The AF-ON button can be set to be the only way to initiate focus, disallowing the shutter button from doing so. Depending on how you program your camera, the AF-ON button could allow you to trip your camera’s shutter independently of your focusing. Whether this is useful to you, (or perhaps even cause problems for you), depends on:
- your style of shooting, and
- the focusing mode that you use on your camera.

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even with high ISO settings, you still need great light

Still having fun with the new Canon 5D Mark III (B&H), I met up with Elmira again in New York. Elmira is the model I used in my initial tests of the Canon 5D Mark III high-ISO performance. Being a delightful model to work with, I decided to use her again as a subject.

New York was cold on this day, so shooting indoors just seemed a lot more attractive. We went to Grand Central Station – a grandiose building, but with light levels quite low. Low enough that I was glad that I brought the Canon EF 35mm f1.4L (B&H) along.

camera settings: 1/100 @ f/2 @ 3200 ISO
Even with a high ISO like that, I had to use a fast aperture.

An approach that I strongly believe in though, is that “using the available light” is not random decision. It needs consideration of what your light is actually like, and whether it is flattering. What I did here was to pull Elmira towards a light source, so that the light would come in from an angle over her shoulder …

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initial impressions: Canon EOS 5D Mark III – high-ISO noise performance

I have to confess something first – whenever an important camera is announced, I have just a cursory interest in the specification sheet. The difference between 40 AF sensors and 70 AF sensors … you know, that’s just a number on the paper. It never really tells you how the camera performs. And with the announcement of the details of the Canon 5D Mark III (B&H), there were a number of websites eager to list the detailed specs. Yay! Well, not really.

There might be some interest in the nomenclature, but what does it really mean that the 5D Mark II has the DIGIC 4 proce­ssor, but there’s a new DIGIC 5+ on the 5D Mark III. Those are just names to me. I can’t get excited about it, or even feign interest in the actual name. I’m much more interested in how the camera will actually perform. You can name it anything you want … but does the camera deliver?

Details for the photo at the top:
camera settings:  1/160 @ f2.8 @ 6400 ISO
Canon 5D Mark III (B&H);  Canon EF 70-200mm f/2.8L IS II (B&H)  at 170mm

There is real excitement about the Canon 5D Mark III (B&H), since everyone is curious if it is that much of an improvement over the 5D Mark II. I have to say, I really think it is. It’s a massive improvement. The AF is more responsive. The camera *feels* better in my hands. The controls are better laid out … although the right forefinger still does too much work, stretching here and there, all over the top plate.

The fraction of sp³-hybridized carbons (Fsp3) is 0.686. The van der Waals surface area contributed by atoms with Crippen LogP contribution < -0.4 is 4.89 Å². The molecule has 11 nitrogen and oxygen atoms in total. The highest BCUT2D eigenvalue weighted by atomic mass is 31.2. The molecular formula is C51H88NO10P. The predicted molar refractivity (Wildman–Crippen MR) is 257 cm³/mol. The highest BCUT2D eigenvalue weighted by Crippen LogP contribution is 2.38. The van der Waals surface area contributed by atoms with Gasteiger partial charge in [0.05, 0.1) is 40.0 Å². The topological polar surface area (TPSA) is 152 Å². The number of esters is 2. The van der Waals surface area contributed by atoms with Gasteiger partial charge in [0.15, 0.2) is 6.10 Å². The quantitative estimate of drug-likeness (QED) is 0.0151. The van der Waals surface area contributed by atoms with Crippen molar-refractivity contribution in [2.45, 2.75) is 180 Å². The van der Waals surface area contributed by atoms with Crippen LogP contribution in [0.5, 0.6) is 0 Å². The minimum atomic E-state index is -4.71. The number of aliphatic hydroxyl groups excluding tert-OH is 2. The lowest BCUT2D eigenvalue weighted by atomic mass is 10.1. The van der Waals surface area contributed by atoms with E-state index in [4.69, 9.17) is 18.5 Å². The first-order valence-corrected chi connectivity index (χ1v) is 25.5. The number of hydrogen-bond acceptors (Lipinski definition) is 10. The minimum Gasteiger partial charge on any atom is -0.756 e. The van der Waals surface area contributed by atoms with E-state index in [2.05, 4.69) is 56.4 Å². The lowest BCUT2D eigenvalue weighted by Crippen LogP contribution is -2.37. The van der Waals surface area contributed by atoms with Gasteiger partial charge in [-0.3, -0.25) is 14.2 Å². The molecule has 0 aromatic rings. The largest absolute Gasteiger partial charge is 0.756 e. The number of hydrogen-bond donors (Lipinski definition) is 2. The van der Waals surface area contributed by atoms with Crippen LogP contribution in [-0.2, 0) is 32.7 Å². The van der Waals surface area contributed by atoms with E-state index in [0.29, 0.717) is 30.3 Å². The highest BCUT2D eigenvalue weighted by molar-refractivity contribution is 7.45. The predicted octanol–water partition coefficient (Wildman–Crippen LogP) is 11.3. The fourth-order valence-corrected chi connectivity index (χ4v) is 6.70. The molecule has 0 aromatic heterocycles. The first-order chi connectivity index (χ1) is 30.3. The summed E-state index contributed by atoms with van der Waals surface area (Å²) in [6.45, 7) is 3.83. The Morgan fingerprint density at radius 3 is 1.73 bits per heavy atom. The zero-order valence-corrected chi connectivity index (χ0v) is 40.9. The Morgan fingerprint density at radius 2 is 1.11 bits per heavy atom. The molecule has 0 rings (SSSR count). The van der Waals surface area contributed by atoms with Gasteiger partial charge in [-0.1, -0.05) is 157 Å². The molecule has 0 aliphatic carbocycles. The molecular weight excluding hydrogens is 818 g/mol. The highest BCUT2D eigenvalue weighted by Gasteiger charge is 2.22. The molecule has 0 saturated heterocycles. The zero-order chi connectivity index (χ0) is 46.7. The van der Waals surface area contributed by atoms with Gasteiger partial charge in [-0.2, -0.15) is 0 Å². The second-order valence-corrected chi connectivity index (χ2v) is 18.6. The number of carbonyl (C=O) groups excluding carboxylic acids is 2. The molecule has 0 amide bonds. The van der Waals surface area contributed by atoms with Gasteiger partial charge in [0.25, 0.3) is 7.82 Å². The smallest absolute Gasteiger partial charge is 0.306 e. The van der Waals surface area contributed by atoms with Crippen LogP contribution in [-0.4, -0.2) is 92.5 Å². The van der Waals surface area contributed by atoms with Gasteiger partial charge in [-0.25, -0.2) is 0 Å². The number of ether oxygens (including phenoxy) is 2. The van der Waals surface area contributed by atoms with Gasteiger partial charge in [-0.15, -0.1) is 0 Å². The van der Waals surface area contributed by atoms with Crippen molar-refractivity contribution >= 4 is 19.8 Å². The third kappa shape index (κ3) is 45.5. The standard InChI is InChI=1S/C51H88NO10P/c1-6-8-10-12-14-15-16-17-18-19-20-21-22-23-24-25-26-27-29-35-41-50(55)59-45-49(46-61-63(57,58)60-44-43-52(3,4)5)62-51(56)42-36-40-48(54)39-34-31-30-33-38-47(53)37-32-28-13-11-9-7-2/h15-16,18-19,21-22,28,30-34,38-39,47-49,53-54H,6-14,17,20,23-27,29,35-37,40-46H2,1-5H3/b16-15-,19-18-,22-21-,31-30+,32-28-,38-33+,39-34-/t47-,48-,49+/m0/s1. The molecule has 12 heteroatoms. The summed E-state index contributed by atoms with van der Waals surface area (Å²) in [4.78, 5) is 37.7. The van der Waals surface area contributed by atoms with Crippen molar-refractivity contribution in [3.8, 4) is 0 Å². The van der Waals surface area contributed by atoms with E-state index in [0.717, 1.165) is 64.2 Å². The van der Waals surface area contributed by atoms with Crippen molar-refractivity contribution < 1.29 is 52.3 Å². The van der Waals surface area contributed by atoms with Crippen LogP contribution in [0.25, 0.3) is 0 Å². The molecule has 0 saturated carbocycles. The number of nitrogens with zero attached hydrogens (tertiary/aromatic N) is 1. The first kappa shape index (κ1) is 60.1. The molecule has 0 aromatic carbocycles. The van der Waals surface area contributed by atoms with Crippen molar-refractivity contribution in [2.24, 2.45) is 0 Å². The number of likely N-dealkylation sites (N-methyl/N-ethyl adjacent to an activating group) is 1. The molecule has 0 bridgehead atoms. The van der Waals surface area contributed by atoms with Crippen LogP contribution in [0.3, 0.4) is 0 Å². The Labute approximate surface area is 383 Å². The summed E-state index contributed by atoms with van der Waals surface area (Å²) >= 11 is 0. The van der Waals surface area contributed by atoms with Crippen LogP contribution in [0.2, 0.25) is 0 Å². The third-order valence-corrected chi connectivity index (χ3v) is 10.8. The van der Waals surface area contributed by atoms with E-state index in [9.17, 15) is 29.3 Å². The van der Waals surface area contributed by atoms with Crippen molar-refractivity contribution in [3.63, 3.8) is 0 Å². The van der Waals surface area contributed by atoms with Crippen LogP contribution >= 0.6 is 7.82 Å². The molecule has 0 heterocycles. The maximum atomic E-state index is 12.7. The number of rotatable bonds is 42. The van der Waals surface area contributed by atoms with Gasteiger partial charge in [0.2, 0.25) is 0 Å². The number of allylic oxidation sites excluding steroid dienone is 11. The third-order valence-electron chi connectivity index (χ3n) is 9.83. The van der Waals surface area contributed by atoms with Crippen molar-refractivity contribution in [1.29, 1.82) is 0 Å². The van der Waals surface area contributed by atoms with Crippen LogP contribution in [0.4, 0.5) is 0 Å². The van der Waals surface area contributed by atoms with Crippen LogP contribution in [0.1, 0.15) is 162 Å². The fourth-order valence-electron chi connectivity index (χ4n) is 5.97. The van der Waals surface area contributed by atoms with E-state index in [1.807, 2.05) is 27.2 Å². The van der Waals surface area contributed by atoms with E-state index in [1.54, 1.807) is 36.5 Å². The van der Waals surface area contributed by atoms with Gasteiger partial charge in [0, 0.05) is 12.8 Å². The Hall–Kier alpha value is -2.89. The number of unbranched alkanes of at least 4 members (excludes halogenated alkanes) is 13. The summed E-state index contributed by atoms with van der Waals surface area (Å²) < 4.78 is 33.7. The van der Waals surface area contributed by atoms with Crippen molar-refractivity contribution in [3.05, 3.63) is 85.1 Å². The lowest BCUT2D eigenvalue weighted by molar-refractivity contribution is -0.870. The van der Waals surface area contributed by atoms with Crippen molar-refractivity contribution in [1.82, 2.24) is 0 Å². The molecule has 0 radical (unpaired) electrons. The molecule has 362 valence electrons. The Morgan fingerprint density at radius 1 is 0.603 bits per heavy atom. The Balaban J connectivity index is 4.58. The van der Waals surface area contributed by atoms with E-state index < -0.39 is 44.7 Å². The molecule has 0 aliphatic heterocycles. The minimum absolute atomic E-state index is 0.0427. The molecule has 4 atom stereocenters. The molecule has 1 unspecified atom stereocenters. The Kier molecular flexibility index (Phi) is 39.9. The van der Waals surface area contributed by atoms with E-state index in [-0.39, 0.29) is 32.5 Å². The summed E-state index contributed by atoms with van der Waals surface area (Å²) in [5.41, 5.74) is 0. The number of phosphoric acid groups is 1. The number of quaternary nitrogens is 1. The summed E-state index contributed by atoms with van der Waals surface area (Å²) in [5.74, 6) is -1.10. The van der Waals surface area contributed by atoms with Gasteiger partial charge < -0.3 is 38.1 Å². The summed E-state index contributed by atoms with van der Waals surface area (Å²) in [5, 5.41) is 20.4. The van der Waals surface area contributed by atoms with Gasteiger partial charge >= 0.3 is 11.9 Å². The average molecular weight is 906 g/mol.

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the Best Camera in the World ..

.. will be the one where the camera manufacturers allow me some input into the matter.  If only Nikon and Canon (and Pentax and Fuji and everyone else) would just gather around a table and listen to me.  If only …

When I get to handle a new camera, I often wonder why the manufacturers designed a camera the specific way they did.  It might be the strange placement of a button or control; or the omission of a feature, or even the deliberate hampering of features in the non-pro bodies.  Sometimes I just wish they would bring in a feature that I love on another camera.

Here are the gear-head musings on what I would insist the Best Camera in the World would be like, if I had any say in it.  (Sorry, but that means this posting will have a lot of words and no images this time around.)

Firstly, the Best Camera in the World would have to be a modern full-frame digital SLR camera (D-SLR)  for the combination of accessibility, versatility and image quality.

I recently moved from using Canon 1D mkIII bodies to using Nikon D3 bodies.  Personally, I think the Nikon D3 is the best camera that has ever been made to date.   But there are a number of pros and cons, and not everything falls in favor of the Nikon D3.  Therefore most of this post is a comparison between these two cameras, and which things from either camera I would want to see in the Best Camera in the World.

But before we even get there, I have to touch on something - Exposure Modes.  Both these cameras fall down sorely when it comes to how the exposure modes are accessed.  Pentax’s ingenuity here towers over them in this regard.

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One of the advances that the Canon EOS-1 D Mark III  bodies made over the previous generation 1-series D-SLRS, is in an easier menu system – especially the ‘My Menu settings’.  So while the menu system of the mk3 makes it easier to adjust settings, My Menu settings allow you to change a few of them on-the-run without having to delve into different parts of the mk3 menu.

Here is how I had my cameras set up: